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The bare bones of art

Beauty is in the eye of the beholder.

Jerry Allen is kind of an odd “beholder.”

He would be the first to admit that, if his wife, Linda, doesn’t beat him to the draw.

Allen’s eyes were on the fast track around the room. His bottom lip masked the top. His brow furrowed and he took a deep and thoughtful breath in an attempt to explain his unique eye for beauty.

“I guess,” he said. “I guess, it goes back to when I was a boy. I’ve always been fascinated with Indians and Indian life. I’ve hunted and collected arrowheads since I was real young. But, I really don’t know where my interest in art comes from.”

Perhaps, from the old Western movies that played every Saturday afternoon at the picture show. The silver screen featured cowboys and Indians but it was the Indians in brightly colored beads and headdresses, decorative feathers, masks and drums and war paint that caught Allen’s eye.

When he was not at the picture show, he was roaming the pastures where he found hundreds of arrowheads and pottery shards in the plowed fields around Hamilton Crossroads.

Even as a boy, he had an eye for design.

“I mounted the arrowheads and pottery pieces into designs,” he said. “One was a teepee. Another was a canoe. I made all kinds of designs with the arrowheads.”

As time passed, arrowheads became harder and harder to find and young Jerry Allen found other interests. But he never lost his fascination for the Native American culture and, like those he admired, he, too, had a great appreciation and respect for nature.

He saw the beauty in nature’s offerings, especially rocks.

The different shapes, colors and textures interested him and, over the years, many of the rocks held memories of special times, places and loved ones.

About three years ago, Allen was walking across a field near his home at the Crossroads. His eyes were cast downward in hopes of finding a treasure – a rock or maybe even an arrowhead that had been turned up. But there, in the weeds, Allen saw a huge skull of a horse. Something clicked. His boyhood fascination with Indians, his adult interest in rocks, his love of nature and his eye for design manifested and the result was the development of a unique art medium.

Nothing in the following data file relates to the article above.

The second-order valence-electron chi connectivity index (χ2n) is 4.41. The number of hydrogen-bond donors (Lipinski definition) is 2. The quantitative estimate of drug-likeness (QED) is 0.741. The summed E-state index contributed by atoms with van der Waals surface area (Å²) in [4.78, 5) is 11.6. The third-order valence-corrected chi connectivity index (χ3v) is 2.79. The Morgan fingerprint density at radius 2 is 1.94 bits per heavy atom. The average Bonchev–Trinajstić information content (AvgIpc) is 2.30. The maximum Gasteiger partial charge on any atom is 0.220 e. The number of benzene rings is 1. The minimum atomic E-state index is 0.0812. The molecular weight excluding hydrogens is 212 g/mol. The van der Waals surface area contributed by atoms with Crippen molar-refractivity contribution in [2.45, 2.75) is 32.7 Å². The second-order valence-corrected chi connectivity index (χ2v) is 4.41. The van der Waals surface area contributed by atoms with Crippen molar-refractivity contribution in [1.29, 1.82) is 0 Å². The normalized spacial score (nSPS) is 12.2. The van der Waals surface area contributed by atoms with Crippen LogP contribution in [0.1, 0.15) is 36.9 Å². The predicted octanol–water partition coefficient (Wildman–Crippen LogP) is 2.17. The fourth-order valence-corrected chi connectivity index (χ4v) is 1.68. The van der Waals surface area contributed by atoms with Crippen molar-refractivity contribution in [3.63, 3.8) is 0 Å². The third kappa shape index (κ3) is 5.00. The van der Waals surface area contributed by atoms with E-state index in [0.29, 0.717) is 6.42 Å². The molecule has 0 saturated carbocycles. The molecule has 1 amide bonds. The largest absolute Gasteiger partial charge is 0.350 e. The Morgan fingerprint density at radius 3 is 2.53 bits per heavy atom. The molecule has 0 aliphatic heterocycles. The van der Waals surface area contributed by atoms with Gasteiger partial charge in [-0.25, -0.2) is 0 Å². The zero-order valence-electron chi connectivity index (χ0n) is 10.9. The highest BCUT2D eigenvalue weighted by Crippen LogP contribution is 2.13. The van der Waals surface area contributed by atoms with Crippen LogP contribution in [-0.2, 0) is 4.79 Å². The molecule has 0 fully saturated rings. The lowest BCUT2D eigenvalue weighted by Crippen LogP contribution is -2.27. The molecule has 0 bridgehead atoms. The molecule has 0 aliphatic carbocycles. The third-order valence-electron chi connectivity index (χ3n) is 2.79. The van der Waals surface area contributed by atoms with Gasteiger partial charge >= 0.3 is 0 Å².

“I don’t know if anybody else is making art from animal bones but it’s what I do,” Allen said. “Not many people know that I paint animal bones and I don’t sell any of them or even try to sell them. I paint bones because I enjoy it. I enjoy walking the pastures and the woods looking for aged bones and then turning them into pieces of art.”

One room of Allen’s house has, as the old saying goes, “more bones than Carter has little liver pills.”

Allen laughed as he looked around the room filled with hundreds and hundreds of his works of art. His artwork is stacked on things, shoved under things, placed on top of things and there is hardly a place where there’s not a brightly colored Jerry-bone.

Allen’s canvases are the skulls, backbones, hip bones, leg bones and neck bones of cows, horses, goats, deer, squirrels, beavers, armadillos and things he can’t even identify with a few turtle shells thrown in for variety.

When I find a bone, I look at it this way and that way and I can usually see something in it – a shape that reminds me of something,” he said. “My favorite is the back side of a bone that, once I painted it, looks like a lion’s face. I can see many different things in the bones – airplanes, snakes, all kinds of creatures and critters, boats, fish, even the devil.”

The creatures that Allen creates from the bones are, for the most part, whimsical and fun. They have faces that belie the grotesqueness of their “bodies” and uncertainty of their backgrounds. Their bulging eyes were being knocked around golf courses before they became an art object.

“Much of the are reminds me of the ritual masks that Indians wore and some of it has a spiritual-like quality,” Allen said. “Some of pieces have stories behind them. Like this one. It’s the jawbone of an ass. That comes from the Bible. This is the kind of bone that David used to slay the Philistines. And, these …”

A smile a mile wide spread across Allen’s face as he selected a crimson and white turtle shell with the words “BCS 2010 National Champions” emblazoned on it.

“I’m an Alabama fan so I’ve got several Alabama turtle shells,” Allen said. “One has all of Alabama’s national championships on it. I’ve got the Troy Trojans and several SEC teams. My goal is to paint all the SEC teams on turtle shells but I’ve got to catch enough turtles first. When the weather gets warm I’ll be back fishing.”

Until then, Allen is content to walk through pastures and woodlands looking for and digging up bones.

“I enjoy finding bones and then seeing what I can see in them,” he said.

“I guess you can call what I do art. If you can turn the back of a horse’s rear into a face, I guess that might be art.”